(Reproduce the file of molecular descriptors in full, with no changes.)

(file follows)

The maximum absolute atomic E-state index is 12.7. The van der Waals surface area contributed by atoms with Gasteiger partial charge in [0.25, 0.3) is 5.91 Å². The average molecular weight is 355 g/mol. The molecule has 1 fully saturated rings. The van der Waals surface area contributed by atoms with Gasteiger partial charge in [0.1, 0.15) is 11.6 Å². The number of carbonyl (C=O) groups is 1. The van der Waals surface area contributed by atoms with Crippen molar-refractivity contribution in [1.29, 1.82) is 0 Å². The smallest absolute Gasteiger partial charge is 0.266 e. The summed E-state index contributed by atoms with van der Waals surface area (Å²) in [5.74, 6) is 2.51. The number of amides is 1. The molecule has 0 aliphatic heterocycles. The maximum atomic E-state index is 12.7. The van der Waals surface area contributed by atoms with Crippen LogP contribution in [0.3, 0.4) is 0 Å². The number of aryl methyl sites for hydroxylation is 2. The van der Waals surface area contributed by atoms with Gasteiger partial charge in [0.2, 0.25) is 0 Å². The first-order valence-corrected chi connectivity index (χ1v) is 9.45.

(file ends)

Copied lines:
The maximum absolute atomic E-state index is 12.7. The van der Waals surface area contributed by atoms with Gasteiger partial charge in [0.25, 0.3) is 5.91 Å². The average molecular weight is 355 g/mol. The molecule has 1 fully saturated rings. The van der Waals surface area contributed by atoms with Gasteiger partial charge in [0.1, 0.15) is 11.6 Å². The number of carbonyl (C=O) groups is 1. The van der Waals surface area contributed by atoms with Crippen molar-refractivity contribution in [1.29, 1.82) is 0 Å². The smallest absolute Gasteiger partial charge is 0.266 e. The summed E-state index contributed by atoms with van der Waals surface area (Å²) in [5.74, 6) is 2.51. The number of amides is 1. The molecule has 0 aliphatic heterocycles. The maximum atomic E-state index is 12.7. The van der Waals surface area contributed by atoms with Crippen LogP contribution in [0.3, 0.4) is 0 Å². The number of aryl methyl sites for hydroxylation is 2. The van der Waals surface area contributed by atoms with Gasteiger partial charge in [0.2, 0.25) is 0 Å². The first-order valence-corrected chi connectivity index (χ1v) is 9.45.